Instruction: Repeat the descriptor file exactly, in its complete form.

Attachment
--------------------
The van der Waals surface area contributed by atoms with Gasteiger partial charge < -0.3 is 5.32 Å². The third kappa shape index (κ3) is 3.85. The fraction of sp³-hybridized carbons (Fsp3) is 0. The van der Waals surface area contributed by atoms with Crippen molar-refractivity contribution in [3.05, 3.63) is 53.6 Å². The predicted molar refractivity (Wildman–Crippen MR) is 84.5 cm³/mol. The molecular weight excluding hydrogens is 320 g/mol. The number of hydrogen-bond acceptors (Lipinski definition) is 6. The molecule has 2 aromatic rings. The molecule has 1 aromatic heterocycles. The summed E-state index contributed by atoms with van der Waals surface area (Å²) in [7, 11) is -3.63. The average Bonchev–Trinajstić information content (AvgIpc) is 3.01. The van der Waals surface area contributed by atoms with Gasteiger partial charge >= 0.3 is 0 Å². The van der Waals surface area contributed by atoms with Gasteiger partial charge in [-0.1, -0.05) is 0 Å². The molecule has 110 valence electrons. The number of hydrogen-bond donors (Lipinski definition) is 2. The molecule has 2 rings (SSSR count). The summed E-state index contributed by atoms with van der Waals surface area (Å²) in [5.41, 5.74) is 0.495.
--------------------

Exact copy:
The van der Waals surface area contributed by atoms with Gasteiger partial charge < -0.3 is 5.32 Å². The third kappa shape index (κ3) is 3.85. The fraction of sp³-hybridized carbons (Fsp3) is 0. The van der Waals surface area contributed by atoms with Crippen molar-refractivity contribution in [3.05, 3.63) is 53.6 Å². The predicted molar refractivity (Wildman–Crippen MR) is 84.5 cm³/mol. The molecular weight excluding hydrogens is 320 g/mol. The number of hydrogen-bond acceptors (Lipinski definition) is 6. The molecule has 2 aromatic rings. The molecule has 1 aromatic heterocycles. The summed E-state index contributed by atoms with van der Waals surface area (Å²) in [7, 11) is -3.63. The average Bonchev–Trinajstić information content (AvgIpc) is 3.01. The van der Waals surface area contributed by atoms with Gasteiger partial charge >= 0.3 is 0 Å². The van der Waals surface area contributed by atoms with Gasteiger partial charge in [-0.1, -0.05) is 0 Å². The molecule has 110 valence electrons. The number of hydrogen-bond donors (Lipinski definition) is 2. The molecule has 2 rings (SSSR count). The summed E-state index contributed by atoms with van der Waals surface area (Å²) in [5.41, 5.74) is 0.495.